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BioSoc: the Biodiversity and Society Bulletin ISSUE 16: June 2007

by PCLG — last modified Jan 10, 2013 10:03 AM
Contributors: rhessmiller
BioSoc is a new monthly email bulletin from the Poverty and Conservation Learning Group (PCLG), hosted by the International Institute for Environment and Development (IIED). BioSoc highlights key new research on biodiversity and society, poverty and conservation and is available in English, Spanish and French. In accordance with Title 17 U.S.C. section 107, any copyrighted material herein is distributed without profit or payment for non-profit research and educational purposes only.
Research highlights on biodiversity and society, poverty and conservation. COUNTERING CRITICISM: CONSERVATION ORGANISATIONS' RESPONSES TO DISPLACEMENT FROM PROTECTED AREAS Conservation has recently come under fire in the academic and popular press for its impacts on local people - in particular those associated with their displacement from protected areas. The Wildlife Conservation Society (WCS), an international conservation NGO, convened a meeting last year to bring together its field and policy staff with representatives of other conservation organisations and social scientists to try to better understand when, and to what extent, protected areas have negative impacts on local people and what policies or other responses conservation organisations could or should adopt to address such impacts....

COUNTERING CRITICISM: CONSERVATION ORGANISATIONS' RESPONSES TO DISPLACEMENT FROM PROTECTED AREAS

 

 

Conservation has recently come under fire in the academic and popular press for its impacts on local people - in particular those associated with their displacement from protected areas. The Wildlife Conservation Society (WCS), an international conservation NGO, convened a meeting last year to bring together its field and policy staff with representatives of other conservation organisations and social scientists to try to better understand when, and to what extent, protected areas have negative impacts on local people and what policies or other responses conservation organisations could or should adopt to address such impacts.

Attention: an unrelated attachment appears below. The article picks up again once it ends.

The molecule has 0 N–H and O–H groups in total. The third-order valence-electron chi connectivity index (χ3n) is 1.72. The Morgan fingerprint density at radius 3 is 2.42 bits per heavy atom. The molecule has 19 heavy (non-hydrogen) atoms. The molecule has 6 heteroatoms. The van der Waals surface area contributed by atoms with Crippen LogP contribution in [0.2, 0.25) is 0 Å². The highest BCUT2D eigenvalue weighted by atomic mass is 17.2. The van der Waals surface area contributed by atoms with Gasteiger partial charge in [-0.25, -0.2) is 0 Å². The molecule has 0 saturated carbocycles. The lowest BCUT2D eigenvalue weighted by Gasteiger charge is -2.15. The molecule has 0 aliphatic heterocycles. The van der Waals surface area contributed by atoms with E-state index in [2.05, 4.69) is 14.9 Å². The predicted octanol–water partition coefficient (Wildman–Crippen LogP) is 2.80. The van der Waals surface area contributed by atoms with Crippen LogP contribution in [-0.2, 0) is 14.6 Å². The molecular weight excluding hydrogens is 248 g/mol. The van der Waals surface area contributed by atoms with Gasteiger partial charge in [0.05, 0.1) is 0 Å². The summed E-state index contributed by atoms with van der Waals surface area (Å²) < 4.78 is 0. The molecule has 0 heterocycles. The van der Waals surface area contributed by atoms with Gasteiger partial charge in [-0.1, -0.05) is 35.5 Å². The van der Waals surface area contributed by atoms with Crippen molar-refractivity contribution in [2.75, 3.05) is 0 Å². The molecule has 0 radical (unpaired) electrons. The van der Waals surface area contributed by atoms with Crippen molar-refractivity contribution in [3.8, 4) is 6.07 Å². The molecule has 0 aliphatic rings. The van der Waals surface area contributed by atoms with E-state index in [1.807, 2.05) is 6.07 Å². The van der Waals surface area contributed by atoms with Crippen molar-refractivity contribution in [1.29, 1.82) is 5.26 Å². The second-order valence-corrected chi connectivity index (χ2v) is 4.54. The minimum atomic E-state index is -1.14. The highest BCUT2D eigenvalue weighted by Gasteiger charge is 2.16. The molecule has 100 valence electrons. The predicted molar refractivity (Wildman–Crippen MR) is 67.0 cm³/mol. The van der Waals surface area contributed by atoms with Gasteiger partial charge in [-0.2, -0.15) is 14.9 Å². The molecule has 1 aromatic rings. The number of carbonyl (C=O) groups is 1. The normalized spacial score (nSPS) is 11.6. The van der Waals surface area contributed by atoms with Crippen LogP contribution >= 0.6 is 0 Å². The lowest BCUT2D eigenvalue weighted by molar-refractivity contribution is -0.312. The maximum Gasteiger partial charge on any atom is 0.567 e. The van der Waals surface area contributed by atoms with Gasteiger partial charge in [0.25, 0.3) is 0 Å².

In the introduction to a WCS Working Paper that summarises the meeting's discussions, John Robinson suggests ethical and moral standards that might be used to influence an organisation's policies in cases where conservation generates negative impacts. These include adopting - or advocating - the principle of prior informed consent; providing viable alternatives; and declining to participate in conservation activities that do not meet minimum standards.

 

Arun Agrawal and Kent Redford, in the paper's overview, highlight the surprising lack of hard evidence and scientific knowledge surrounding the extent of displacement from protected areas, the consequences for human welfare, and the consequences for conservation. They contrast this with development projects that have the potential to displace people and note that these are now preceded by social impact assessments and cost-benefit analyses. They describe four potential courses of action that conservation organisations could adopt in response to conservation-induced displacement. These range from a negative programme that follows an even more aggressive pursuit of conservation through strict protected areas to a positive-historical programme that seeks to avoid displacement and provide compensation where it can not be avoided - not only to future cases but also to those who have been displaced in the past.

 

Peter Brosius, writing from a social science position, points out, however, that compensation may not be an adequate solution because "throwing money at a problem can create further problems".  A code of ethics - while a useful starting point - will also not solve the problem. The fact that there is already a substantial body of guidance in both hard and soft law, as Linda Krueger points out, is testimony to this. Brosius argues that a positive response needs to do three key things: 1) engage with critics and their questions; 2) examine current conservation categories and knowledge-making processes; and 3) examine conservation legitimacy and moral authority. Above all, he suggests, conservation organisations need to "significantly raise the bar on accountability and action" and to think about institutional contexts in more fundamental ways - how they work, what they do, and who they work with.

 

 

SOURCE

 

Redford, K and Fearn, E (eds) (2007). Protected Areas and Human Displacement: A Conservation Perspective. Working Paper No 29, Wildlife Conservation Society, New York

 

The report is available to download from http://www.wcs.org/media/file/wcswp292.pdf

 

Queries for the author should be directed to kredford@wcs.org

 

BIOSOC

BioSoc is a new monthly email bulletin from the Poverty and Conservation Learning Group (PCLG), hosted by the International Institute for Environment and Development (IIED). BioSoc highlights key new research on biodiversity and society, poverty and conservation and is available in English, Spanish and French.

 

All issues are available online at: www.povertyandconservation.info

 

Please let us know about other networks that might be interested in subscribing by emailing us at: BioSoc@iied.org

 

POVERTY AND CONSERVATION LEARNING GROUP (PCLG)

 

The PCLG aims to share key information, highlight new research highlight and promote learning on poverty-conservation linkages. For more information visit: www.povertyandconservation.info

 

 

 

 

 

 


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